When you consult with your doctor, here are some care strategies to keep in mind:


Nonsteroidal Anti-Inflammatory Drugs (NSAIDs)

These medications, such as ibuprofen, naproxen and aspirin, help reduce pain and inflammation in the joints. They can be purchased over the counter or prescribed by a doctor.


Steroid medications like prednisone can be prescribed to reduce joint inflammation and relieve pain in severe cases. They may be taken orally or injected directly into the affected joint.

Disease-Modifying Antirheumatic Drugs (DMARDs)

DMARDs, such as methotrexate, sulfasalazine and hydroxychloroquine, are used to treat autoimmune forms of arthritis, such as rheumatoid arthritis. They work by suppressing the immune system and reducing inflammation.

Biologic Agents

Biologic drugs target specific components of the immune system to reduce inflammation and slow joint damage in autoimmune arthritis. These agents include tumor necrosis factor (TNF) inhibitors, interleukin inhibitors and Janus kinase (JAK) inhibitors.

Physical & Occupational Therapy

Physical therapy exercises and techniques can help improve joint mobility, strengthen muscles around the joint and reduce pain and stiffness. A physical therapist can develop an individualized exercise program tailored to the person’s specific needs and abilities.

Occupational therapy focuses on improving the ability to perform daily activities and tasks while minimizing stress on the joints. Occupational therapists can recommend assistive devices, ergonomic modifications and adaptive strategies to enhance function and independence.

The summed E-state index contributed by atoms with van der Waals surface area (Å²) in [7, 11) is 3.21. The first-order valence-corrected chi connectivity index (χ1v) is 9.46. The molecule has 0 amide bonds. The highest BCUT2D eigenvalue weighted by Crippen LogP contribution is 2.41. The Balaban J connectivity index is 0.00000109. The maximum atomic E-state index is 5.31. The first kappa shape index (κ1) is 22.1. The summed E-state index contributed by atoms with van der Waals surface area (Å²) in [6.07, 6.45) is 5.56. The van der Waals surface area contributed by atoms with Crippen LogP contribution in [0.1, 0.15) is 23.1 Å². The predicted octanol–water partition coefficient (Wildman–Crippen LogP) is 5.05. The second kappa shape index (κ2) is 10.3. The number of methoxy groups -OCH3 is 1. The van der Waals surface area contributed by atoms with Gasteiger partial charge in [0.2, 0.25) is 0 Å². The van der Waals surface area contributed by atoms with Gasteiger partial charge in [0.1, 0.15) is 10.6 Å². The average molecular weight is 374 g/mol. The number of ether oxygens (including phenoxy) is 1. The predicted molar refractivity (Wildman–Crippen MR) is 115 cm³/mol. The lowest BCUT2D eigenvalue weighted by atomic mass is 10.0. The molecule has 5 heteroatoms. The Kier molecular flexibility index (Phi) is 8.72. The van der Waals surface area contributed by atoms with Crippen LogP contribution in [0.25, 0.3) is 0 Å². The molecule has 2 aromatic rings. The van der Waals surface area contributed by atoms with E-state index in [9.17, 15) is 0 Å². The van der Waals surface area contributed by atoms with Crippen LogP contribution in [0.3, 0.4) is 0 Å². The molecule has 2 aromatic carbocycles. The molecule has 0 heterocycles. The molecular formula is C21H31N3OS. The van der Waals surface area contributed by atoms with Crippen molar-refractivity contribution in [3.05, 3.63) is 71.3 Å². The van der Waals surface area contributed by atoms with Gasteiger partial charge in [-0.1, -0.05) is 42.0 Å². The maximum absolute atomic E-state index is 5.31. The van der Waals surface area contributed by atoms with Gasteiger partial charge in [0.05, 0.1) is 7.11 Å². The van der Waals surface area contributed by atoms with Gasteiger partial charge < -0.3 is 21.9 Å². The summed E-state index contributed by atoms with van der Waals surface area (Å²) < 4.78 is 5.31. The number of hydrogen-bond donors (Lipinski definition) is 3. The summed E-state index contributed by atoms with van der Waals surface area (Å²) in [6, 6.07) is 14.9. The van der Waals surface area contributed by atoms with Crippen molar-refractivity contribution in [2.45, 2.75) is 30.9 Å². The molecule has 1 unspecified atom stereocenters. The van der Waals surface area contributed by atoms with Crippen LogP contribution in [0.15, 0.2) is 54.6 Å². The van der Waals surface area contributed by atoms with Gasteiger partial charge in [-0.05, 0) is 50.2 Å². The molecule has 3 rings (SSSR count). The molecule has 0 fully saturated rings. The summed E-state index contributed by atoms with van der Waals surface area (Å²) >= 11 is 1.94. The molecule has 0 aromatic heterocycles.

how to cure arthritis naturally

Lifestyle Modifications

Weight Management

Maintaining a healthy weight can reduce stress on weight-bearing joints and improve joint function. Weight loss may be recommended for individuals who are overweight or obese.


Low-impact exercises, such as swimming, cycling and walking, can help improve joint flexibility, strength and range of motion without intensifying inflammation. Regular physical activity can also help reduce stiffness and pain in the joints.

Joint Protection & Tissue Damage Prevention

Avoiding activities that place excessive strain on the joints, using proper body mechanics and practicing joint protection techniques can help prevent further damage and preserve joint function.

Heat and Cold Therapy

Applying heat packs or cold packs to the affected joints can help reduce inflammation, alleviate pain, and improve joint mobility. Heat therapy can relax muscles and increase blood flow. Conversely, cold therapy can numb the area and reduce swelling.

Nutritional Supplements